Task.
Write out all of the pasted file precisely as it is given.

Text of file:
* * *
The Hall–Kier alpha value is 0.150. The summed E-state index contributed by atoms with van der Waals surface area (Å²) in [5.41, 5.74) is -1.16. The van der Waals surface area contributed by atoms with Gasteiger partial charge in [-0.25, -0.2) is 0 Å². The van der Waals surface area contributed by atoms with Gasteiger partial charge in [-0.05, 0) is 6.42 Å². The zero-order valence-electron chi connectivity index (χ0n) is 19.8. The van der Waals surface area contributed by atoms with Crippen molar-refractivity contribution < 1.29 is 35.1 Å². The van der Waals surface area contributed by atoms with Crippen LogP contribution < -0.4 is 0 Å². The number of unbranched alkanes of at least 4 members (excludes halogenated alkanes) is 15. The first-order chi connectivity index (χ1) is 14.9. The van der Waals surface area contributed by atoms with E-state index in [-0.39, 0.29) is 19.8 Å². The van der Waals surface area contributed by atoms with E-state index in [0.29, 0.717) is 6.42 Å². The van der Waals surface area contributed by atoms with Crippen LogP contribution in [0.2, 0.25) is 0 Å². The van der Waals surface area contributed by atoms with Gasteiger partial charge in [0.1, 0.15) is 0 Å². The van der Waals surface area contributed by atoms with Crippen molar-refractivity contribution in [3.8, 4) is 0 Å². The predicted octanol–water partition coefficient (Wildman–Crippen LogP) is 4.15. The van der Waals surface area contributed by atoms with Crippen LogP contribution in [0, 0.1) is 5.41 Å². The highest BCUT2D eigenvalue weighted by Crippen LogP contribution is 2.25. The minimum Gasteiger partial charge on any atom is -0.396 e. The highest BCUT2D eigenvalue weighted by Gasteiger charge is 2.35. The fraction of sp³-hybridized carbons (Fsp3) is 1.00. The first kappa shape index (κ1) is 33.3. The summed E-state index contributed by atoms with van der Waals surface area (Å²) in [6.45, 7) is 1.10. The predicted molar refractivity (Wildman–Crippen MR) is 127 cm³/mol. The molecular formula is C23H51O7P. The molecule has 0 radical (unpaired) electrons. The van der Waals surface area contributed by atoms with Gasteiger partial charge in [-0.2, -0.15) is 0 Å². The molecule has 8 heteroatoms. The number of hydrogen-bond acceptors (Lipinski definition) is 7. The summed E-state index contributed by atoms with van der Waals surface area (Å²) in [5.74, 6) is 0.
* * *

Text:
The Hall–Kier alpha value is 0.150. The summed E-state index contributed by atoms with van der Waals surface area (Å²) in [5.41, 5.74) is -1.16. The van der Waals surface area contributed by atoms with Gasteiger partial charge in [-0.25, -0.2) is 0 Å². The van der Waals surface area contributed by atoms with Gasteiger partial charge in [-0.05, 0) is 6.42 Å². The zero-order valence-electron chi connectivity index (χ0n) is 19.8. The van der Waals surface area contributed by atoms with Crippen molar-refractivity contribution < 1.29 is 35.1 Å². The van der Waals surface area contributed by atoms with Crippen LogP contribution < -0.4 is 0 Å². The number of unbranched alkanes of at least 4 members (excludes halogenated alkanes) is 15. The first-order chi connectivity index (χ1) is 14.9. The van der Waals surface area contributed by atoms with E-state index in [-0.39, 0.29) is 19.8 Å². The van der Waals surface area contributed by atoms with E-state index in [0.29, 0.717) is 6.42 Å². The van der Waals surface area contributed by atoms with Crippen LogP contribution in [0.2, 0.25) is 0 Å². The van der Waals surface area contributed by atoms with Gasteiger partial charge in [0.1, 0.15) is 0 Å². The van der Waals surface area contributed by atoms with Crippen molar-refractivity contribution in [3.8, 4) is 0 Å². The predicted octanol–water partition coefficient (Wildman–Crippen LogP) is 4.15. The van der Waals surface area contributed by atoms with Crippen LogP contribution in [0, 0.1) is 5.41 Å². The highest BCUT2D eigenvalue weighted by Crippen LogP contribution is 2.25. The minimum Gasteiger partial charge on any atom is -0.396 e. The highest BCUT2D eigenvalue weighted by Gasteiger charge is 2.35. The fraction of sp³-hybridized carbons (Fsp3) is 1.00. The first kappa shape index (κ1) is 33.3. The summed E-state index contributed by atoms with van der Waals surface area (Å²) in [6.45, 7) is 1.10. The predicted molar refractivity (Wildman–Crippen MR) is 127 cm³/mol. The molecular formula is C23H51O7P. The molecule has 0 radical (unpaired) electrons. The van der Waals surface area contributed by atoms with Gasteiger partial charge in [-0.2, -0.15) is 0 Å². The molecule has 8 heteroatoms. The number of hydrogen-bond acceptors (Lipinski definition) is 7. The summed E-state index contributed by atoms with van der Waals surface area (Å²) in [5.74, 6) is 0.